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Winchester 22LR model 61 octagonal barrel

Discussion in 'Rifle Country' started by granny geek, Jan 19, 2008.

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  1. granny geek

    granny geek Member

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    Trying to find the manufacture year for a Winchester 22LR model 61 with an octagonal barrel,
    SN 73xxx. One website said 1947; another said Winchester stopped manufacturing the octagon barrel before the war (WWII). Does anyone know which one is right?:confused:

    Would also like to know if it's collectible and whether there's a problem if I have it reblued or renovated.. We have used it occasionally for target practice over the last 40 years.

    As you can tell, I don't know much when it comes to guns and really appreciate a website like THR with its forums.

    Thanks for your help.

    gg
     
  2. eliphalet

    eliphalet Member

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  3. rcmodel

    rcmodel Member in memoriam

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    73xxx would be 1946.

    As for dating an octagon barrel Model 61, it is hard to say for certain.
    Back in those days, Winchester would build you just about anything you wanted if the price was right.

    That is also just after they resumed production after WWII in 1945, and they might have used whatever barrels they had on hand before they got the factory back up and running on civilian model .22 barrels again.

    At any rate, do not re-blue it, or refinish the stock.
    If it is a real octagon barrel Model 61, it is worth about twice as much as a round barrel model in the same condition.
    As long as you don't dink with the remaining original finish.

    All the information as to dates of manufacturing & assembly is probably stamped on the bottom of the barrel, under the forearm & magazine tube.
    But I wouldn't recommend digging into a Model 61 that far to look at it!

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    rcmodel
     
  4. davera

    davera Member

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    My source(s) also says 1946 and that the octagon barrel was still in the catalog as of 1946 and it was only for LR.

    I've also heard that restoring a vintage rifle as a work of art isn't always that bad. Personally, I just clean them up real well and let them look their age. They still shoot fine.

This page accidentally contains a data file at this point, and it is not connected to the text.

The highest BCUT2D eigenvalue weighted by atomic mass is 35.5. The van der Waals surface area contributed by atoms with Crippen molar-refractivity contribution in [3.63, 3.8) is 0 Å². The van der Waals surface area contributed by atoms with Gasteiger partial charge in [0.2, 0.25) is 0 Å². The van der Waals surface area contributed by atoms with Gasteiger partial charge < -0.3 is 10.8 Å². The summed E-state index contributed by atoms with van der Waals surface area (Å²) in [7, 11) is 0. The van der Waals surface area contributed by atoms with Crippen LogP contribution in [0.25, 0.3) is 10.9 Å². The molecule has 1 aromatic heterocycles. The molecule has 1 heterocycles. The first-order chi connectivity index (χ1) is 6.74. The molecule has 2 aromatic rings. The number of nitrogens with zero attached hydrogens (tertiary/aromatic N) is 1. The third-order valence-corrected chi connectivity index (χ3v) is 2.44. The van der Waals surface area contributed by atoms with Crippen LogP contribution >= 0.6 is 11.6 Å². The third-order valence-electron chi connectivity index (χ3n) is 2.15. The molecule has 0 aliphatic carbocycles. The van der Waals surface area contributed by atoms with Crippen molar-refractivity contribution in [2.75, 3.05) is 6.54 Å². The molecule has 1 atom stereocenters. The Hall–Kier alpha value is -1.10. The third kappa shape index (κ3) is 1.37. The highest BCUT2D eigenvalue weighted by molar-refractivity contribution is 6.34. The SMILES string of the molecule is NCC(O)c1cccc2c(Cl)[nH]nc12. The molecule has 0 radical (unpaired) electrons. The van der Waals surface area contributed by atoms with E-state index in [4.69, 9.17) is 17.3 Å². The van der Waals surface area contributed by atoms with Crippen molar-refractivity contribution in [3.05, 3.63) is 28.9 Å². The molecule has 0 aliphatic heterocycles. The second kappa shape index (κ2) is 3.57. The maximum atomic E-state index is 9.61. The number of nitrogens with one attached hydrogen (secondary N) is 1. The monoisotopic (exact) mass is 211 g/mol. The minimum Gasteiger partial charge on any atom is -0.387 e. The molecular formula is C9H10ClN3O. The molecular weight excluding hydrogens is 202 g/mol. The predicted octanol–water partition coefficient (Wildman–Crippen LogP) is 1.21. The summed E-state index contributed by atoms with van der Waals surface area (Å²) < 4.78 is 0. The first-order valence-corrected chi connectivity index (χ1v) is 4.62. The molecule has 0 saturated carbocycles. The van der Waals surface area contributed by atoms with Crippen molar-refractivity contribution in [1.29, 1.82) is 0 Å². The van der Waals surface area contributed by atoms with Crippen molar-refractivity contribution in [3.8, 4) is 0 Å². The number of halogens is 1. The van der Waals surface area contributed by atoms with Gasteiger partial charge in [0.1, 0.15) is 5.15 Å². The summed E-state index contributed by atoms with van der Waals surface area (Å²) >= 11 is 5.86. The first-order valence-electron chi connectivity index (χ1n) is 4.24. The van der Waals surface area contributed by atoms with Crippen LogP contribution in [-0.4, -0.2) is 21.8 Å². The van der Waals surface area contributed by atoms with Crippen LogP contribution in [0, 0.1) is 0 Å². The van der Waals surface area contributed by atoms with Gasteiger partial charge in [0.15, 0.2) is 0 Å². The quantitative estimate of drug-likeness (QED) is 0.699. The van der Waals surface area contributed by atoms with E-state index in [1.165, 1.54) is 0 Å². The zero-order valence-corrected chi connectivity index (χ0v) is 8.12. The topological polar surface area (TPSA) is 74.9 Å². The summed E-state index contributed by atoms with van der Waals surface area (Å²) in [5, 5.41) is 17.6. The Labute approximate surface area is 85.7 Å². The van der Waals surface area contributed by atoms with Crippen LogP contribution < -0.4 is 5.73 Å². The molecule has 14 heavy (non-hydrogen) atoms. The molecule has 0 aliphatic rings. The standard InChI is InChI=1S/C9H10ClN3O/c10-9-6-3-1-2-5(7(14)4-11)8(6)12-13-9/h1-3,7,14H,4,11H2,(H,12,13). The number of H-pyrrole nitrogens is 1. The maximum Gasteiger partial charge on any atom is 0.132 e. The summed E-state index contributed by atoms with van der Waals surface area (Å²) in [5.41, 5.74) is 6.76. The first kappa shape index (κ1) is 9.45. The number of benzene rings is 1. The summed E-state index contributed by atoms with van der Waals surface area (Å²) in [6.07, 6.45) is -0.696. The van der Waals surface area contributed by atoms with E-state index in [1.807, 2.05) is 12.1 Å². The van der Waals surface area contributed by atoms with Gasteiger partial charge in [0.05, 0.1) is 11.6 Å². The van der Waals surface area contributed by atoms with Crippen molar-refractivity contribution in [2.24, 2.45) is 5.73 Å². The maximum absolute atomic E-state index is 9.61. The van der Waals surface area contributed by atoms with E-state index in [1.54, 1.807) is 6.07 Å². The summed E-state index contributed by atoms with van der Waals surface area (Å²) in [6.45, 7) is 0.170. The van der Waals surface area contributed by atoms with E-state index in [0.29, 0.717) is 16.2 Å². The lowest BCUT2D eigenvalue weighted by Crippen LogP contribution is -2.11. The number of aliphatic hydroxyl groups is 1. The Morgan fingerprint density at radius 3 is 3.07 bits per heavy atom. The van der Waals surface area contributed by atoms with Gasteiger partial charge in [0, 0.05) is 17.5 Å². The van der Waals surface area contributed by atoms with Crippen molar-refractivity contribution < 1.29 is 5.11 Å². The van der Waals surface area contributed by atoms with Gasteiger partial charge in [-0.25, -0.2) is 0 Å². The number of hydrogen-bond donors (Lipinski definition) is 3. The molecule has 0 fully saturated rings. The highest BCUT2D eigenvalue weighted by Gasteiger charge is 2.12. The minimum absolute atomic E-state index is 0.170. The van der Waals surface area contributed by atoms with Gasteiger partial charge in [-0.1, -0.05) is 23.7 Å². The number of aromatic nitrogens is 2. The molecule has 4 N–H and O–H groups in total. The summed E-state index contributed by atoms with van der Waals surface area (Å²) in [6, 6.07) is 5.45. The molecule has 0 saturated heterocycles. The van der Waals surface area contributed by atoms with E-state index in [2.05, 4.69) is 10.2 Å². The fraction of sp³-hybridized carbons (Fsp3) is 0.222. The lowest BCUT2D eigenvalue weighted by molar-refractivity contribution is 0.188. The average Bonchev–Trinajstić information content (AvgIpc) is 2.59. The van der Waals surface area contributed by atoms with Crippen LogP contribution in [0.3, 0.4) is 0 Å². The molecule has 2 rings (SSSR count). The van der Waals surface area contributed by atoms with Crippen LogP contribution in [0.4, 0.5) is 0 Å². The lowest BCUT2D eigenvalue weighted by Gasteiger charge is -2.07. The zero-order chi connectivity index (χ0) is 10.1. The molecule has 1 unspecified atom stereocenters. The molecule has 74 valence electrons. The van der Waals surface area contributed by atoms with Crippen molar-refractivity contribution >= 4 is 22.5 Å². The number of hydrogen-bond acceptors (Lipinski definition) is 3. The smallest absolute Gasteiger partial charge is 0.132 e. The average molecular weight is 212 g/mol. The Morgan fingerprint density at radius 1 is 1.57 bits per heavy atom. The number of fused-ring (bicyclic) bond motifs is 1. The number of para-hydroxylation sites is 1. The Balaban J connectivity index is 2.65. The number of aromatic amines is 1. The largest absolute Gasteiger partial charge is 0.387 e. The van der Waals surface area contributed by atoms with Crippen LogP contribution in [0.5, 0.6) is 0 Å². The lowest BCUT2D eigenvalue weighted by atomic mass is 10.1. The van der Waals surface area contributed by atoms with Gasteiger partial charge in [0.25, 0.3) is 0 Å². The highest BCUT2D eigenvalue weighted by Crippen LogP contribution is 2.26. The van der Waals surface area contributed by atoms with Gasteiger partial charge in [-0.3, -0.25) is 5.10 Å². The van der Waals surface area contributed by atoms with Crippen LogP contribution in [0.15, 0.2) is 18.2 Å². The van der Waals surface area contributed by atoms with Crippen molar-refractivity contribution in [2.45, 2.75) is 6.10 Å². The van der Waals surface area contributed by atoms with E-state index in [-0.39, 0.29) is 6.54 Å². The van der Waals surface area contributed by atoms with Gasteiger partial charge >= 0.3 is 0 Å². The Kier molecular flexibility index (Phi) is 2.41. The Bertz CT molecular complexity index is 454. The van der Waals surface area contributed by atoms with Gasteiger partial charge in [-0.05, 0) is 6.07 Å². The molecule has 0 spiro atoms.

Now if you were planning a careful professional job done as if a work of art ... maybe ... it's your rifle otherwise just clean it up and shoot it often.
     
  5. rangerruck

    rangerruck Member

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    if you want to keep it's value, do not restore. model 61 should have some value to it...
     
  6. theNoid

    theNoid Member

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    Myself, never have been a collector for value, of anything, if it were mine, I would have it reblued and polished and the stock refinished by professionals. If the gun is never to be sold, or put on the wall as a collectors piece, then by all means, I say do to it what you will. If it's a shooter, and that's not going to change, and you like the looks of a finely finished rifle better, then by all means...go for it. One of these days, I will have amassed a nice collection of firearms. They will all be shooters, and will all be either in excellent condition, or they will be brought to that by a pro. Do I realize this will bring the monetary value down...of course I do. DO I realize this will bring my personal satisfaction value up...of course I do. I collect things because I love them, love their looks, love to use them. When I was building show and drag cars, and bikes, I never built or bought, or messed around with trailer queens...just not my game. Sure I lost thousands upon thousands with a few cars, such as my mint '66 GTO, but oh well, I got that much enjoyment out of drivin' her.

    On the other hand, as has already been mentioned by others, if you have any thoughts whatsoever of it being a collectors piece and monetary value is of concern, then leave it be.

    Noidster
     
  7. dcon

    dcon Member

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    One sold earlier this month on gunbroker for $1800, same year as yours and the wood had been refinished. A nice restoration job isn't always a bad thing.
     
  8. rcmodel

    rcmodel Member in memoriam

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    But it might have brought $2,400 if the stock hadn't been sanded & varnished!

    Anyway, "Restored" by Doug Turnbull is one thing.

    But "Restored" with Sandpaper, Deft Wood Finish & a Buffing Wheel Reblue is quite another!

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    rcmodel
     
  9. Baba Louie

    Baba Louie Member

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    Whaddya think? About $3000 from Turnbull and a couple hundred bucks by hand?

    Me? I'd knock any rust off with 0000 and oil, lightly clean the wood, shoot it. Smile.
    But you can do whatcha wanna granny geek. If it's going to stay in the family for the next 40-50 years+, who cares? We'll all be dead and gone.
     
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